Overall, we need more case studies representing a broader spectrum of societies and situations, said Busby. As Marc Levy wrote in 1995, we should “compare societies facing similar environmental problems, but exhibiting different levels of violent conflict” to identify “the conditions under which environmental degradation generates violent conflict and when it does not.”
“Focusing only on cases that include conflict doesn’t make for good generalizations,” said Buhaug, urging researchers to study “societies that regularly experience extreme weather events…where we do not observe a violent outcome.”
Development Is Key to Long-Term Stability—and Stability Is Key to Climate Adaptation
“Armed conflict effectively is development in reverse. It’s a major barrier to economic growth,” said Buhaug. Development, on the other hand, is the “key for long-term stability and sustained peace,” he said, especially aid for marginalized and vulnerable communities. “In order to strengthen adaptive capacity, which could reduce conflicts, we need to address instability on the ground, and resolve ongoing conflict,” said Buhaug.
We put most of our resources into humanitarian response, and not enough into diplomacy and development, said Busby. For example, “if there were more resources to support transboundary water institutions and domestic water management, that would be a good investment, and support peacebuilding along the way,” he said.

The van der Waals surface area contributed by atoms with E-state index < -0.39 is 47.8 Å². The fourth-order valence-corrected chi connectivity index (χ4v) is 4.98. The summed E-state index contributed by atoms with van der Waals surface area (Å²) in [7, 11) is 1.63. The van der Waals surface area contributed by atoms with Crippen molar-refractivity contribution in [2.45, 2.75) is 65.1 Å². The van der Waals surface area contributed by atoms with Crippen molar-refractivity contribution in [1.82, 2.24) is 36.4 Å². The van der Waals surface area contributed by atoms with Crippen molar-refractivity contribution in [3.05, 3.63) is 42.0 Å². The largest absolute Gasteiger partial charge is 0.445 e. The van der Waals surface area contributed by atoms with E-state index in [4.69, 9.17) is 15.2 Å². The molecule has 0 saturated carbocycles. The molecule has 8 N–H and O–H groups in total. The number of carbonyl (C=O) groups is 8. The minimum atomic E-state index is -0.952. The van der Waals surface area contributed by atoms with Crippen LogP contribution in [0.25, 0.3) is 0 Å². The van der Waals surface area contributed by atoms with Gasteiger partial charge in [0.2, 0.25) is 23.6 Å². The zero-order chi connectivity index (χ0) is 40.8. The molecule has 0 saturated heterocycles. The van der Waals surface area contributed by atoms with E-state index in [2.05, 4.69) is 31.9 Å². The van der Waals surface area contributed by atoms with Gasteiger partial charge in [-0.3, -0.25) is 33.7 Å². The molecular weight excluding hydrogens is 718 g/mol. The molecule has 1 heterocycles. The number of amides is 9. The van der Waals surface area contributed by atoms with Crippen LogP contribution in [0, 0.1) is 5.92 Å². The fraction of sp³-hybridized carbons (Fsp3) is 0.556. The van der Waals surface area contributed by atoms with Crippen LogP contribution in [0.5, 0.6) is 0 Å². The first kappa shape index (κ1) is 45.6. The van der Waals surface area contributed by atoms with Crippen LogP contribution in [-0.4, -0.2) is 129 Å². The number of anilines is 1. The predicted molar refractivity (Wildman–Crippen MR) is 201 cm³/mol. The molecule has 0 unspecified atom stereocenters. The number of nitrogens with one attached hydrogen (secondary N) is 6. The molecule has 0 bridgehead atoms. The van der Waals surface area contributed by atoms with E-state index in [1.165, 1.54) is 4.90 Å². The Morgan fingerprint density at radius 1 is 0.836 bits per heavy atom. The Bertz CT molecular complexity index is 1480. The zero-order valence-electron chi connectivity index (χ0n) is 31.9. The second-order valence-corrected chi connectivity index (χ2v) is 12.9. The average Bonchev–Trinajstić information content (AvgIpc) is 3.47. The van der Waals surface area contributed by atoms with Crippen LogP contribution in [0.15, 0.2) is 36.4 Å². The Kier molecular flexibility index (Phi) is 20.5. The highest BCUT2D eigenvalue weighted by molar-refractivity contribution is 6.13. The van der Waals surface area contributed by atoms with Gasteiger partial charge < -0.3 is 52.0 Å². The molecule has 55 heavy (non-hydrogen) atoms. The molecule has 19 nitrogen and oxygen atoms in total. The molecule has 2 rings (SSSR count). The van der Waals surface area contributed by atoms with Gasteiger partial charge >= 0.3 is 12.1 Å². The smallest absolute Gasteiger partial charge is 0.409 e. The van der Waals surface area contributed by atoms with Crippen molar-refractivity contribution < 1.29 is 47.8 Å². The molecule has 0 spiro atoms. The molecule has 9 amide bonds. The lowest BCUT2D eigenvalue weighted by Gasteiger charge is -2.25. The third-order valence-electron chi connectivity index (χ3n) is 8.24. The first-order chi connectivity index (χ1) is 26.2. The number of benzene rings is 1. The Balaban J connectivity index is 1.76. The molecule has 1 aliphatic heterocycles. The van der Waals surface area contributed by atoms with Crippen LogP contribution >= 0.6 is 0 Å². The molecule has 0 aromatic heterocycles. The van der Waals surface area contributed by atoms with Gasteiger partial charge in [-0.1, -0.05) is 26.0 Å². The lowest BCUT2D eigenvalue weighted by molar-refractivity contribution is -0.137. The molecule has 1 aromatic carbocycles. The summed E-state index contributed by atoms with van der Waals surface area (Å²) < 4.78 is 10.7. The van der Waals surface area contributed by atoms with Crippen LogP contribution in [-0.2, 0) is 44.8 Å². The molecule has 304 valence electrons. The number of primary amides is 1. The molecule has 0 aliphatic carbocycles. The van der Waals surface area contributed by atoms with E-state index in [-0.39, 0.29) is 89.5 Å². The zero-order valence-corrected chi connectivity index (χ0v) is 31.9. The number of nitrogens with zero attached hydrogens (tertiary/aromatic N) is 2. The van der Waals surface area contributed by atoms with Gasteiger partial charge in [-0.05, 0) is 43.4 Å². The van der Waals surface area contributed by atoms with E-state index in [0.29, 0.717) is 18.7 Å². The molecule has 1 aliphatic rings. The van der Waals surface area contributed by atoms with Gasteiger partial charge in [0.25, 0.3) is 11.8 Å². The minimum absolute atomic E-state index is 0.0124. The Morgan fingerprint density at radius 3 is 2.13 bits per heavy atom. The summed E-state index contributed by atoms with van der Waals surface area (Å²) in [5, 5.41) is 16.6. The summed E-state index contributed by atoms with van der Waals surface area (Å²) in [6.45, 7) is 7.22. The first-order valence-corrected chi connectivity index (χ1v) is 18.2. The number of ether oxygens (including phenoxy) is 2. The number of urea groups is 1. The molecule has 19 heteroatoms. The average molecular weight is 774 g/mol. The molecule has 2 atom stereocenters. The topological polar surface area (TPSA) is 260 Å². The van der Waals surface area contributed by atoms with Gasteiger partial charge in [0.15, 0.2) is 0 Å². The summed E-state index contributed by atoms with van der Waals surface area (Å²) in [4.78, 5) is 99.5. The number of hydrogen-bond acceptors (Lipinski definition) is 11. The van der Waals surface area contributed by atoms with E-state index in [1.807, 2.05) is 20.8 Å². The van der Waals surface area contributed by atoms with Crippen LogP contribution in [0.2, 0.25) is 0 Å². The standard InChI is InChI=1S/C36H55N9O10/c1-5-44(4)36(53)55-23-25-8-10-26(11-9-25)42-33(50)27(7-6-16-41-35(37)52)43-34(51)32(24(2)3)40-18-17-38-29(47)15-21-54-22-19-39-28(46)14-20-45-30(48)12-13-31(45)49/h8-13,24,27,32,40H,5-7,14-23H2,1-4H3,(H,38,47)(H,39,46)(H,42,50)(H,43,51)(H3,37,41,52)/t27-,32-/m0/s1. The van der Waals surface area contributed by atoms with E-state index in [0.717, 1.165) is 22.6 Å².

We must listen to the concerns of the most vulnerable people, said Busby. “Women in particular are often excluded from participation, and so they’re going to bear disproportionate impact,” he said. In addition, excluding women also limits the success of peacebuilding: research shows that peace treaties are more successful when women are involved in negotiations, said Sherri Goodman, senior fellow at the Wilson Center, and former deputy under secretary of defense (environmental security).
National Security Needs to Assess, Predict, and Manage Climate Risks
“If climate changes, and changes in the Tibetan plateau, combined with Chinese hydro, mean that Cambodia gets one rice harvest instead of two, then that’s important to us from a security perspective,” said Geoffrey Dabelko, associate dean and director of the environmental studies program at Ohio University.